Because the research model was evolving, I worked on several chapters simultaneously.  It was necessary to work on related literature at the same time I was constructing the chronological timeline.  This is perfectly normal in qualitative research.  It was necessary to explore a number of avenues until I was able to determine that enough historical data would be available to answer the majority of my research questions.  In my study, this occurred only after the historical timeline was nearly completed.  Some questions were revised to reflect the leadership dimension.  Others that are beyond the scope of the study, or put aside for various other reasons, can be put in the “Recommendations for Future Research” section, in the final chapter.

Completing the Study and Writing the Dissertation

As mentioned earlier, since a model for what I was doing did not exist in music education, the research design evolved as the study progressed.  Leadership was integrated into the “history part” as a degree of clarity emerged and the dissertation edged toward completion.  (Most of the chronological timeline had been constructed and leaders began to emerge from the data I had collected). I must admit that while conducting the study, I would have been more than pleased to limit the design to historical research, “pure and simple.”  (The faculty member from the history department working with me in the early stages of the study expressed his opinion that generally accepted historical research methodology would be acceptable as far as he was concerned).  However, the music education faculty had a collective view that “pure” historical research methodology (simply constructing a timeline of significant events) would not include sufficient rigor for a doctoral dissertation.  Adding the leadership dimension to the study satisfied their concern.  Doing so also enabled me to more fully and adequately answer the research questions.  However, until it was decided that the leadership component would be added, I felt as though I was searching for a needle in a haystack.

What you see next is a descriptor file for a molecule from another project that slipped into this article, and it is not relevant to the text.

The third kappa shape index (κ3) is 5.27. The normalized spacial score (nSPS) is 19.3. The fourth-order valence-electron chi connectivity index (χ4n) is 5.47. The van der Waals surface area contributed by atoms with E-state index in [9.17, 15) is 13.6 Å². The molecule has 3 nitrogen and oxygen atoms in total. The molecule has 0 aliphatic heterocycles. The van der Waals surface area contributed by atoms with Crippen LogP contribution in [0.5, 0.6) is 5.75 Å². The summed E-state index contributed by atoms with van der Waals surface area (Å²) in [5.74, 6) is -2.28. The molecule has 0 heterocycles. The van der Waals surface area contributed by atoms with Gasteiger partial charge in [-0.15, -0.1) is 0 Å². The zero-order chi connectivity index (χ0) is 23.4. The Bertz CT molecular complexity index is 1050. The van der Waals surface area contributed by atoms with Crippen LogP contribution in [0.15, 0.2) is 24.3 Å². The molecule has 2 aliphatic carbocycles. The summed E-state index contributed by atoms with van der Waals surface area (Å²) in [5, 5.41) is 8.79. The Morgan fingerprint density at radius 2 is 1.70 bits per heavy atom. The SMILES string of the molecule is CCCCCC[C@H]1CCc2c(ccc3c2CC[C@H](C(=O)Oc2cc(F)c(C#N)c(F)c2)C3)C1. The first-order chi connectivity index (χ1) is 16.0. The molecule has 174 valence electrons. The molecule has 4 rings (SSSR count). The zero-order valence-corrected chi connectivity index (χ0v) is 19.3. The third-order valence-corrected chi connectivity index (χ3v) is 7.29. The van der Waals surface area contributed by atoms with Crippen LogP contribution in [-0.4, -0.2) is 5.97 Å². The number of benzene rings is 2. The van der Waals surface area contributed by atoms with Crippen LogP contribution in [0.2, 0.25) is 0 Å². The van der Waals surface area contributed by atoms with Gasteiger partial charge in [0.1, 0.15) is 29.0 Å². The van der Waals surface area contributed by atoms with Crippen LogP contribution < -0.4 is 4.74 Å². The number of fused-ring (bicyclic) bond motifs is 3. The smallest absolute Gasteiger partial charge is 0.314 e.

Ideas and Suggestions for Researchers

            The following ideas could serve as a kind of “spring board” for researchers, especially those ready to begin their first study:  (1) The research model developed for this study could be utilized for a replication study to identify leaders in other voluntary associations of similar mission, scope, and longevity.  (In a replication study, there is a predetermined research model).  (2) Integrating an additional technique or area of expertise (such as what I did with leadership) could be considered, if doing so more fully and adequately answers the research questions.  My study could serve as a model for this practice.  (3) The future researcher could explore other areas in the broader field of group dynamics (such as how individual members interact with each other and/or with those outside of the group).

Those interested in this type of research should become familiar with certain concepts, including historical research techniques, qualitative methods, etc.  Many excellent sources are available, including those listed in the bibliography of my dissertation.  


The objective of this essay has been to present the process of designing a research model for my dissertation.  An alternate title could probably be Anatomy of a Historical Dissertation in Music Education.  In this essay, I have also included information about several concepts that were ultimately abandoned.  These are also important in the overall discussion. 

Knowing a few things about research design can provide insights and help novice researchers save valuable time.  (As I mentioned earlier, it took me nearly six years for me to complete my dissertation).  Being knowledgeable about the nature of historical research and qualitative methods can also prove helpful to those pursuing this type of work.

Interested readers are urged to consult my study, in order to compare ideas discussed in this essay with the actual dissertation.  The work is available online, free of charge, through the University of North Texas website.

Draft Copy

April 2, 2012